A guardian appointed before 1 March 2020 needs to comply with the GA Act 1986, especially section 4 (principles) and section 28 (how a guardian is to exercise their authority). However, some aspects of the GA Act 2019 do apply, including liability to pay compensation, and dishonesty offences (s 198).

Guardians for health care are usually empowered to make medical treatment decisions in accordance with the Medical Treatment Planning and Decisions Act 2016 (Vic) (‘MTPD Act’). Guardians may also be the authorised representatives for the purposes of the Health Records Act 2001 (Vic) and the Privacy and Data Protection Act 2014 (Vic). Guardians may be empowered to apply for a family violence intervention order under the Family Violence Protection Act 2008 (Vic) or an intervention order under the Personal Safety Intervention Orders Act 2010 (Vic).

An appointed guardian can apply to VCAT for advice upon any matter relating to the scope of the order or the exercise of its powers (s 44 GA Act 2019). Guardians may also seek help from the OPA.

Administrators

Under the GA Act 2019, an administrator has six basic powers:

  • to make decisions about the financial matters specified in the order;
  • to make gifts (s 47);
  • to invest (s 48);
  • to open the person’s will (s 49);
  • to sign and do anything necessary to give effect to the administrator’s powers (s 50); and
  • to do all matters necessary or incidental to the performance of the administrator’s powers (s 46).

VCAT may also give the administrator powers under section 51 (undertaking legal proceedings) and section 52 (sets out an extensive list of supplementary powers) of the GA Act 2019. Section 53 sets out powers that cannot be given to an administrator, such as to revoke or make a will for the person or to manage the person’s estate after their death.

An administrator’s duties echo those of a guardian (s 55 GA Act 2019). There are specific provisions about conflict transactions, including when these are permitted (ss 57–58). There are duties to keep records, and to keep the person’s and administrator’s property separate (except for jointly owned property) (s 60). Administrators can seek advice from VCAT and from professional advisers (ss 64–65).

Administrators appointed before 1 March 2020 must comply with the GA Act 1986, especially section 4 (principles) and section 49 (exercise of power by an administrator). However, some aspects of the GA Act 2019 (s 199) apply, including exercising the power to bring and defend legal proceedings, liability to pay compensation, and dishonesty offences.

Supportive guardians and administrators

VCAT may appoint a supportive guardian or a supportive administrator in response to an application for guardianship or administration. VCAT may only appoint a supportive person if the proposed represented person consents.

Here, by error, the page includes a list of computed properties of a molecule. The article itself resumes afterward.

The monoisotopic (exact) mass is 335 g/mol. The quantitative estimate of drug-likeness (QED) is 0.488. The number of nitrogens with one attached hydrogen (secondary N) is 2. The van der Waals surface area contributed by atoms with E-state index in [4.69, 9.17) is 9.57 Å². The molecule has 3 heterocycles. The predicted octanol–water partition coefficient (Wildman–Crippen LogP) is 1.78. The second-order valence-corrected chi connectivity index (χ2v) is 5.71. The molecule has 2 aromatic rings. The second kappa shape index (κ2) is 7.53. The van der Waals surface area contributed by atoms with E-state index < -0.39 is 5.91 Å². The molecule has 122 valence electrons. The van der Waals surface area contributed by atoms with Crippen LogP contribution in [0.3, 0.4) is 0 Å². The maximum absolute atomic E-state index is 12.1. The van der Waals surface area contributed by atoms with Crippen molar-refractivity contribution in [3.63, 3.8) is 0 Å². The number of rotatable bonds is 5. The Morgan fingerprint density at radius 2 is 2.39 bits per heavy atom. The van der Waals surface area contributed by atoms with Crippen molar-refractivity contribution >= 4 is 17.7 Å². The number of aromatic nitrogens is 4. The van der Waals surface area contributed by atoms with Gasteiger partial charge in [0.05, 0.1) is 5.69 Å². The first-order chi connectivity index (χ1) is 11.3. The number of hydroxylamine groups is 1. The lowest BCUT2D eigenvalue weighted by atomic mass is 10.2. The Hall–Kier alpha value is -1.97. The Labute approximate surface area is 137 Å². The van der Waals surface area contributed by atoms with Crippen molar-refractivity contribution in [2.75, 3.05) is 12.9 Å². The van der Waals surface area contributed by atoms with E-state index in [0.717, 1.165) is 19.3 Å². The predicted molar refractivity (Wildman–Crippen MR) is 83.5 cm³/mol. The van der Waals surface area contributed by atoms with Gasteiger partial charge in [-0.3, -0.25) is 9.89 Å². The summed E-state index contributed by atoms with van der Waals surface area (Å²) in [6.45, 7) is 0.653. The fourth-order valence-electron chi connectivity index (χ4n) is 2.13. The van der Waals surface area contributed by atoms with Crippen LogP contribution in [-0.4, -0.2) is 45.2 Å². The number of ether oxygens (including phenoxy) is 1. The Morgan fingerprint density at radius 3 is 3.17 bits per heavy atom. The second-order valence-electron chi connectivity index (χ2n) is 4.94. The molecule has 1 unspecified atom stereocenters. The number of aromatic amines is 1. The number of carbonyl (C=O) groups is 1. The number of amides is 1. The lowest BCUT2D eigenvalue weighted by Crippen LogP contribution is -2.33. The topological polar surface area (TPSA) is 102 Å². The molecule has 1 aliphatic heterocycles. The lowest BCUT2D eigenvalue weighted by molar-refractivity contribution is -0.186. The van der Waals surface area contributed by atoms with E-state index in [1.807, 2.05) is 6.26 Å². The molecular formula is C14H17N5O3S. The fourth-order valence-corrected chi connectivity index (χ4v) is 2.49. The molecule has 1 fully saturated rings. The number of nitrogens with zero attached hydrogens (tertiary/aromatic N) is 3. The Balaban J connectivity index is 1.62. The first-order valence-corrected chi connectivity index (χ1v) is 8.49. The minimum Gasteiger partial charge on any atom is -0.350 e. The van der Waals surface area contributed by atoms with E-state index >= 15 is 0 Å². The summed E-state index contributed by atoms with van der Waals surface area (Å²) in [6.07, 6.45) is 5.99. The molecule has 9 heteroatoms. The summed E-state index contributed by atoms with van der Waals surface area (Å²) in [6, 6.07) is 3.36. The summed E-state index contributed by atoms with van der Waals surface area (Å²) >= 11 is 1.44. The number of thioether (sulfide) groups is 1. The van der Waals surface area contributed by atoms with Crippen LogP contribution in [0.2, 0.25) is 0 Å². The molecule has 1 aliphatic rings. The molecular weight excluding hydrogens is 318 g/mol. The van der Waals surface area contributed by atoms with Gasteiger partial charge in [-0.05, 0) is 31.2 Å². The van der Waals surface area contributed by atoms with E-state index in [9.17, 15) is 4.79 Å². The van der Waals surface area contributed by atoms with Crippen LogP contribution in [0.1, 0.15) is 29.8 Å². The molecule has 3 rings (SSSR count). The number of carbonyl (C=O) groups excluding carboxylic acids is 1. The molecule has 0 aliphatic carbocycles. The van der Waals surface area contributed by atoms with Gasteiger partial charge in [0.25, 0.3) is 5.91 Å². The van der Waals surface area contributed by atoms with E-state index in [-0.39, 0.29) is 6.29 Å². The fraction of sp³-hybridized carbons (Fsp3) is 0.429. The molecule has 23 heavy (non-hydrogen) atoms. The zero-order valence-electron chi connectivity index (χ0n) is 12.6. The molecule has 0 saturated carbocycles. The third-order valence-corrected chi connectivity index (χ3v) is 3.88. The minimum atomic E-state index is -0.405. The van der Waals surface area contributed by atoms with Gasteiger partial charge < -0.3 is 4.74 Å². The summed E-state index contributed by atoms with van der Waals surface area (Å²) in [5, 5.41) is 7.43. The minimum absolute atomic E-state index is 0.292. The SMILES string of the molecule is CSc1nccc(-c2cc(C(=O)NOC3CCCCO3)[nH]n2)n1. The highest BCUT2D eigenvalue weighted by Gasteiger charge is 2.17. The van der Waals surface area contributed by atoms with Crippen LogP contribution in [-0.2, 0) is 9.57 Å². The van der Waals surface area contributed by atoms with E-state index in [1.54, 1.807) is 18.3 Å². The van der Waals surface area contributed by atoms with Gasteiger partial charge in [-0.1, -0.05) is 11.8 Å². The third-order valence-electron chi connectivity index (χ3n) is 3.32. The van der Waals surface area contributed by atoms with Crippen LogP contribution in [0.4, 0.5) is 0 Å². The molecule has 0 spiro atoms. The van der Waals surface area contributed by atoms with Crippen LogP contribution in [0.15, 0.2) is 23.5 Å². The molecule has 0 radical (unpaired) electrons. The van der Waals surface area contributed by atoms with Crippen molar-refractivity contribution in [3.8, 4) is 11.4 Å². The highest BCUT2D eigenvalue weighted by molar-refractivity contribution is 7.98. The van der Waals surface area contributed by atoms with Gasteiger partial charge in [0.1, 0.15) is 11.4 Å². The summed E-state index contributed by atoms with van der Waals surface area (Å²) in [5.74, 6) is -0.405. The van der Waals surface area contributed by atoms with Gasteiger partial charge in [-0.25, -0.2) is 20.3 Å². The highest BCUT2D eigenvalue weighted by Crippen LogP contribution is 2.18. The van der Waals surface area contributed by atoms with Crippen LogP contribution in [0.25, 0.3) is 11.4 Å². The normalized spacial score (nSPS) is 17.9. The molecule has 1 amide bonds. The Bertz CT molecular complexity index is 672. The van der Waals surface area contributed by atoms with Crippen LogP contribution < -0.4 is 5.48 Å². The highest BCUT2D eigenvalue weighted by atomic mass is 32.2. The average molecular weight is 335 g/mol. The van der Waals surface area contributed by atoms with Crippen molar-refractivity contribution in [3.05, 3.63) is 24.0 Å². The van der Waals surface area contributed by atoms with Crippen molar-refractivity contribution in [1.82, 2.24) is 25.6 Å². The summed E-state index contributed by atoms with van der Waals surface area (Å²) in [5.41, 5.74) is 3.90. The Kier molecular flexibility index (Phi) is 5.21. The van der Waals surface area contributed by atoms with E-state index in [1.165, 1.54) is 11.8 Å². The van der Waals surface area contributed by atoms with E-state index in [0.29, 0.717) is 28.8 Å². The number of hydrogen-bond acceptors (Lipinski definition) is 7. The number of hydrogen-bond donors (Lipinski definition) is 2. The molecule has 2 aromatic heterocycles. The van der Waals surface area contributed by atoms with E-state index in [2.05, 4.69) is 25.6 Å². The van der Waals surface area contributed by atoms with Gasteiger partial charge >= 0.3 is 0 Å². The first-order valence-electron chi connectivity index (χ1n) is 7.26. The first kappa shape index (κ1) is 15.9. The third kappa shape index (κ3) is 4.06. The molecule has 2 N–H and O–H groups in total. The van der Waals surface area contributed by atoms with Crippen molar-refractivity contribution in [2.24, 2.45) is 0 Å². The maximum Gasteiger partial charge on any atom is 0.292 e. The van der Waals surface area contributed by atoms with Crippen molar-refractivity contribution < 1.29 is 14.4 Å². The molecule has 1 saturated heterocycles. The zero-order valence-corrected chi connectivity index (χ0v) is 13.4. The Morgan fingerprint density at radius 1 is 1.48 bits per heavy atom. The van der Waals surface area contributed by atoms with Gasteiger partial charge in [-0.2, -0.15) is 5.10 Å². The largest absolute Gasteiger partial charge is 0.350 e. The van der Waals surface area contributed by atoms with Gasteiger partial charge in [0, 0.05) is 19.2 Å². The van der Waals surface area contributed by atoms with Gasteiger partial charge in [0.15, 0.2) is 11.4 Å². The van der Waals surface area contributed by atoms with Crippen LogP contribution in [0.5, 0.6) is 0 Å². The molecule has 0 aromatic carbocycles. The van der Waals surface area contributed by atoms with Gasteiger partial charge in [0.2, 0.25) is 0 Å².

VCAT must be satisfied that the proposed represented person has the decision-making capacity (if they are given the right support) to make decisions about personal matters (supportive guardianship) or financial matters (supportive administration). The appointment must also promote the person’s personal and social wellbeing. 

The GA Act 2019 sets out:

  • who is eligible to be a supportive guardian or administrator (s 88);
  • that the order appointing a supportive guardian or administrator must specify the personal or financial matter involved (s 89);
  • the types of powers given to the supportive guardian or administrator (ss 90–93);
  • the duties and obligations of the supportive guardian or administrator (s 94);
  • that the supportive guardian or administrator has no entitlement to renumeration (s 95);
  • when a supportive guardian or administrator order ceases to have effect (s 96);
  • the represented person’s ability to obtain advice from VCAT (s 97);
  • the supportive guardian’s or administrator’s obligation to report the represented person’s death to VCAT (s 98).

A supportive guardian or administrator order must be reassessed within 12 months, unless VCAT orders otherwise. All supportive guardian or administrator orders must be reassessed within three years (s 159).

Disagreements between guardians and administrators

The GA Act 2019 sets out the process for resolving disagreements between guardians and administrators. The parties should first seek to resolve the dispute informally or by mediation. If the disagreement continues, they should seek VCAT’s advice. 

The GA Act 2019 does set out that a guardian’s decision prevails over an administrator’s decision to the extent of any inconsistency. However, if following the guardian’s decision would seriously deplete the person’s estate, the administrator is not required to comply with the guardian’s decision and must seek advice from VCAT about how to resolve the disagreement (s 177 GA Act 2019).